Chuck became the lead catechist in the parish, and must have prayed hundreds of new Catholics to the baptismal font over the next thirty-five years. But I think he secretly liked the style of that wild, locust-eating Baptist, who dragged his own people―not those converting to Judaism, but lifelong, faithful Jews― out into the desert and got them to admit that THEY were sinners and that THEY needed a baptism of repentance.

Advent is such a quiet, reflective season. Listen carefully. A voice is crying out in the wilderness.

What is the voice of John the Baptist saying to you?

Kathy McGovern ©2017

First Sunday of Advent – Cycle B

12 December 2017

We Catholics are just weird. Here we are, twelve weeks into the school year, five months into the fiscal year, and eleven months into the calendar year, and yet, for us, the new year starts today. The First Sunday of Advent is where it all begins again. New hymnals. New colors (violets and pinks). New evangelist (St. Mark). New songs, in the minor keys of Advent longing. We live in chronological dissonance. And we love it.

From the earliest years of the Church, Christians marked time differently. Sunday―the day of the resurrection― became the primary day of worship, even though it was a work day in the Roman world. The early Christians felt that Christ should change the way they lived.

One of the bitterest indictments of our Catholic school system came from a friend of mine years ago. Observing that the kids in the high school graduating class all aspired to be movie stars and sports heroes, he said, “And aren’t we proud? Nobody will ever guess that our kids spent twelve years immersed in the gospel of Jesus.”

If we don’t hold to a consistent ethic of life, if we don’t have a special interest in serving those who are poor, if our agenda isn’t radically different from the agendas of either political party, then we are pretending that the Lord of time didn’t break into human history and make all things new, with Himself as the Alpha and Omega.

Yes, we weird Catholics start our year with Advent. We hold to a different time frame. It’s a “faith frame,” and everything in our lives should be set to that clock.

How are you living a counter-cultural life in Christ?

Kathy McGovern ©2017

Fourth Sunday of Advent – Cycle B

17 December 2011

Statue of Mary and Elizabeth outside Church of the Visitation

Every year at this time I find myself thinking about a beautiful song about Mary’s visit to her cousin Elizabeth, which of course occurs right after today’s Gospel account of the Annunciation. My favorite lyrics are the last two lines of the second stanza.  Here are the words, reprinted with permission from Sr. Miriam Therese Winter of the Medical Mission Sisters:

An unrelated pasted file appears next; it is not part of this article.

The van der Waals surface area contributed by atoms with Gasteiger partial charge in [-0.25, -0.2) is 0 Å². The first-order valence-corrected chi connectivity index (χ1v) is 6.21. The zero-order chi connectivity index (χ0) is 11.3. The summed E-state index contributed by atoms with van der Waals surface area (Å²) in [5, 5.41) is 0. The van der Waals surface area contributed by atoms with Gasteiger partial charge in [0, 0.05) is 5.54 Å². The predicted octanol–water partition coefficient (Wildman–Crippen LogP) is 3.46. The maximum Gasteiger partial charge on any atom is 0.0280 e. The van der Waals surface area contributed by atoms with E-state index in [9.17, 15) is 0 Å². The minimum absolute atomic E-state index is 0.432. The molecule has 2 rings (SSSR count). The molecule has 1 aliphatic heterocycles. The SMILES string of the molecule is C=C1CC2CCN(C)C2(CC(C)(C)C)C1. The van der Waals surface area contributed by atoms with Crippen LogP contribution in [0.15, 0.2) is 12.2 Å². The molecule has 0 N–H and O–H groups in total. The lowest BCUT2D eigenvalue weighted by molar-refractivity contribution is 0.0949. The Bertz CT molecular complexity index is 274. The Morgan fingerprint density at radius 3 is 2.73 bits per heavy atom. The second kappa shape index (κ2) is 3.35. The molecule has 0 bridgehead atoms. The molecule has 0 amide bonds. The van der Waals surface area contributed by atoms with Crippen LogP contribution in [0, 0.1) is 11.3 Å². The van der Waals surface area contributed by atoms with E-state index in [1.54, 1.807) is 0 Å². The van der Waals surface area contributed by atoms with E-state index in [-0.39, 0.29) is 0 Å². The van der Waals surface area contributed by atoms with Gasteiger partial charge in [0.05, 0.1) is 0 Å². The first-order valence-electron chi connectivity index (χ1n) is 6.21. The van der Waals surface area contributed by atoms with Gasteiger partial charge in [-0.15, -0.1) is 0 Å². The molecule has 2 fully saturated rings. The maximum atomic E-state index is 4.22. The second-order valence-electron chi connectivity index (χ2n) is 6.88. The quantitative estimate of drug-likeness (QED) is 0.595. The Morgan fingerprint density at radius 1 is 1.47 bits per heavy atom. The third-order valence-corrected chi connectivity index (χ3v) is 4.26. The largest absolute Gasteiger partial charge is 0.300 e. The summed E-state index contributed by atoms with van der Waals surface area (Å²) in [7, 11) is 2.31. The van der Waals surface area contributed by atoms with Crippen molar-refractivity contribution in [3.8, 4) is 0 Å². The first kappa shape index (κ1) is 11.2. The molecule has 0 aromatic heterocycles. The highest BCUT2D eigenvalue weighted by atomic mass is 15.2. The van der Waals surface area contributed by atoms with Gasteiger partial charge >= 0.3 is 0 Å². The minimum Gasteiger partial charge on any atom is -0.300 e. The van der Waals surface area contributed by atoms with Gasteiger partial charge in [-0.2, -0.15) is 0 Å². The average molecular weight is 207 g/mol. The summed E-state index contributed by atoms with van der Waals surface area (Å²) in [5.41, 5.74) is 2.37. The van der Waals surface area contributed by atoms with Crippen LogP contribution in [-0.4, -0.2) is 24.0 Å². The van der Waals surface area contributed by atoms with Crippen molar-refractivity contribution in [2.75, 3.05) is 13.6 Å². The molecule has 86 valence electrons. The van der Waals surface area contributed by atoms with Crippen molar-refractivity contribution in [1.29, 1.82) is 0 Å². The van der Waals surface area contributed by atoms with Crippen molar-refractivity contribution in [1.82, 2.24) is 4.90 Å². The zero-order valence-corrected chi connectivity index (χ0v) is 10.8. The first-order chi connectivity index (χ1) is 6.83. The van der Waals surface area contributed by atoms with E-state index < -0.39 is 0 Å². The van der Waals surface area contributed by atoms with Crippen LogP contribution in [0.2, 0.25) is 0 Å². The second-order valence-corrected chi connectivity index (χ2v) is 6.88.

She walked in the summer, through the heat on the hill.

She hurried as one who went with a will.

She danced in the sunlight when the day was done.

                                                            Her heart knew no evening. She carried the Sun.

Fresh as a flower at the first ray of dawn

She came to her cousin, whose morning had gone.

There leaped a little child in the ancient womb

And there leaped a little hope in every ancient tomb.

Hail, little sister you herald the spring.

Hail, brave mother, you carried our King.

Hail to the Moment beneath your breast. 

May all generations call you blessed.

When you walk in the summer through the heat on the hill

When you’re one with the wind, and one with God’s will,

Be glad with the burden you are blessed to bear.

For it’s Christ who you carry everywhere, everywhere… everywhere.


In what ways are you carrying Christ everywhere, everywhere, everywhere?

What would YOU like to say about this question, or today’s readings, or any of the columns from the past year? The sacred conversations are setting a Pentecost fire! Register here today and join the conversation.

I have come to light a fire on the earth; how I wish it were already burning (Lk.12:49).

Third Sunday of Advent – Cycle B

12 December 2011

One of the most beautiful things about the liturgical year is the lovely way the Church ties all the mysteries of faith together.  This is especially poignant with the feasts that point to the Nativity.  For all kinds of interesting reasons that may have their roots in the earliest  Christian understanding of time, the celebration of  the birth of Jesus was placed right smack at the Winter Solstice.  Why?  Perhaps to counter the pagan festival of Sol Invictus (the Invincible Sun), which worshiped the sun as it dimmed to the shortest day and longest night. The Roman Emperor (who, by the way, liked to be addressed as Son of God) purposely celebrated his birthday at the exact same time.